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Letters   |    
The Need for Appropriate Use of Involuntary Commitment
Jeffrey L. Geller, M.D., M.P.H.
Psychiatric Services 2013; doi: 10.1176/appi.ps.640501
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Dr. Geller is facility medical director, Worcester Recovery Center and Hospital, and professor in the Department of Psychiatry, University of Massachusetts Medical School, Worcester.

Copyright © 2013 by the American Psychiatric Association

To the Editor: In an article in the February issue, McGarvey and colleagues (1) reported the results of a study of factors that play a role in decisions to initiate involuntary commitment among emergency evaluators employed by community service boards in Virginia. The authors conclude, “The findings provide a sound empirical basis for the claim that investing in a continuum of crisis stabilization and other intensive outpatient services would reduce the need for involuntary interventions.” But the article does not provide data to support this conclusion.

And what was this study? It was a questionnaire completed by emergency clinicians throughout Virginia after they had conducted an evaluation. The questionnaire asked whether certain currently unavailable services would have better addressed the individual’s needs. Well, sure. We didn’t need a study to find that out. This study basically says: “Here’s what you currently have for resources. Now fantasize about all these other possible resources. If one of them were available, would this have better met the needs of the person you evaluated?” Is nirvana better than reality?

I have fantasized about, designed, and implemented services, and I have also evaluated the relationship between the conceptualized service and reality and examined outcomes (including outcomes in Virginia). And, like others, I know that it is a big stretch from conception (fantasy) to the delivered service.

In the study by McGarvey and colleagues, respondents were not asked: “Would you actually have been able to access the service for the individual? What would have been the impediments to obtaining the service? If it took three to four times longer to obtain the service than to involuntarily commit the individual, would you have been able to wait? Would the patient have been willing to use a proffered service voluntarily? Would there be financial impediments to using some of the alternatives?”

I am not saying that expanded, well-provided community services would not divert individuals from involuntary hospital admission to voluntary community services. But these community services might do such a good job at case finding that more individuals would end up being involuntarily admitted after the development of the community services than before. This was our conclusion when Massachusetts doubled its mobile crisis capacity with no subsequent decrease in inpatient hospitalization rates (2).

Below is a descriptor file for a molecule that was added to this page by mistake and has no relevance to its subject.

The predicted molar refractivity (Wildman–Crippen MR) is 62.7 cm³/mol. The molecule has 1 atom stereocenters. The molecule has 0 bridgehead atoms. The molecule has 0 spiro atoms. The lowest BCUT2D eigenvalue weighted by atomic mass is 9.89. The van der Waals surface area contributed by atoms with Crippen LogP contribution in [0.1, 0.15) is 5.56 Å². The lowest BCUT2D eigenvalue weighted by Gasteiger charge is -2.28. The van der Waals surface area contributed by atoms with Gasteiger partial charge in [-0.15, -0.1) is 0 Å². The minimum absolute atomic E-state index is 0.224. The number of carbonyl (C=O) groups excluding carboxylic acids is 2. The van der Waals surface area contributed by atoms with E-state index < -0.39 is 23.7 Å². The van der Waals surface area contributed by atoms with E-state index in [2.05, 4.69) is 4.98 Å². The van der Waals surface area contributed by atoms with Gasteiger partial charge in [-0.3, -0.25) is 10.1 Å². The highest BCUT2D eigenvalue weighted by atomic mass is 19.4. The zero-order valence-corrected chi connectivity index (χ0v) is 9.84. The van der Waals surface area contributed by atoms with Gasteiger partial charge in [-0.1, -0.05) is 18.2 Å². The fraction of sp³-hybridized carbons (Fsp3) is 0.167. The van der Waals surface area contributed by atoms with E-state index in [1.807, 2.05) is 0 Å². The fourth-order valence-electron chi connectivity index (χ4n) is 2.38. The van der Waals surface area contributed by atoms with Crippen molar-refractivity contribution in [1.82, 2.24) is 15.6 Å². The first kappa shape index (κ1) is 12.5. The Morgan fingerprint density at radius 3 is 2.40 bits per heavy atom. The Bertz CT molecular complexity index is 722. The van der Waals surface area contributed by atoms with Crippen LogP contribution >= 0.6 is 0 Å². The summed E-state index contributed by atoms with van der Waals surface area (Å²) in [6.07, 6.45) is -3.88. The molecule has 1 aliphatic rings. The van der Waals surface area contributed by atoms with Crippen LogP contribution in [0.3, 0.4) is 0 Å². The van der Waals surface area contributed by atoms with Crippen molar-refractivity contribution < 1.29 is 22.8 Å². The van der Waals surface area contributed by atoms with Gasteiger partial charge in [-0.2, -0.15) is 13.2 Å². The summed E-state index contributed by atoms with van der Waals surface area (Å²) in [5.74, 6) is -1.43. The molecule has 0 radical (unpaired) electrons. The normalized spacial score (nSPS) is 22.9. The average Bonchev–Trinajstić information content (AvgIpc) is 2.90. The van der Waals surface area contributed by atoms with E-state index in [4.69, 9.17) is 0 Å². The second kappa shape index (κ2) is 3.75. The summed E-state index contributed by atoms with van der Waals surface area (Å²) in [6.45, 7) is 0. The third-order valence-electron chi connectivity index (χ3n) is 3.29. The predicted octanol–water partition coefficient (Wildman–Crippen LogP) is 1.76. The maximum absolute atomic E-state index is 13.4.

Finally, if psychiatrists don’t figure out how to appropriately use involuntary services, others will tell us what we must do. In the wake of Seung-Hui Cho’s massacre at Virginia Tech in 2007, many thought that too few involuntary treatments were available (3). The same has occurred in the wake of Adam Lanza’s shooting spree at Sandy Hook Elementary School (4).

We need to be at the table both to design effective involuntary interventions—those that we can actually use—in the hospital and in the community and to expand intensive community services. These can be complementary. They must be.

McGarvey  EL;  Leon-Verdin  M;  Wanchek  TN  et al:  Decisions to initiate involuntary commitment: the role of intensive community services and other factors.  Psychiatric Services 64:120–126, 2013
[CrossRef] | [PubMed]
 
Fisher  WH;  Geller  JL;  Wirth-Cauchon  J:  Empirically assessing the impact of mobile crisis capacity on state hospital admissions.  Community Mental Health Journal 26:245–253, 1990
[CrossRef] | [PubMed]
 
Fisher  M: When laws create barriers to care, the consequences should be no surprise. Washington Post, April 20, 2007, p A12
 
Change law on mental health (editorial). New Haven Register, Jan 12, 2013. Available at www.nhregister.com/articles/2013/01/12/opinion/doc50f20aae873fc487952997.txt
 
References Container
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References

McGarvey  EL;  Leon-Verdin  M;  Wanchek  TN  et al:  Decisions to initiate involuntary commitment: the role of intensive community services and other factors.  Psychiatric Services 64:120–126, 2013
[CrossRef] | [PubMed]
 
Fisher  WH;  Geller  JL;  Wirth-Cauchon  J:  Empirically assessing the impact of mobile crisis capacity on state hospital admissions.  Community Mental Health Journal 26:245–253, 1990
[CrossRef] | [PubMed]
 
Fisher  M: When laws create barriers to care, the consequences should be no surprise. Washington Post, April 20, 2007, p A12
 
Change law on mental health (editorial). New Haven Register, Jan 12, 2013. Available at www.nhregister.com/articles/2013/01/12/opinion/doc50f20aae873fc487952997.txt
 
References Container
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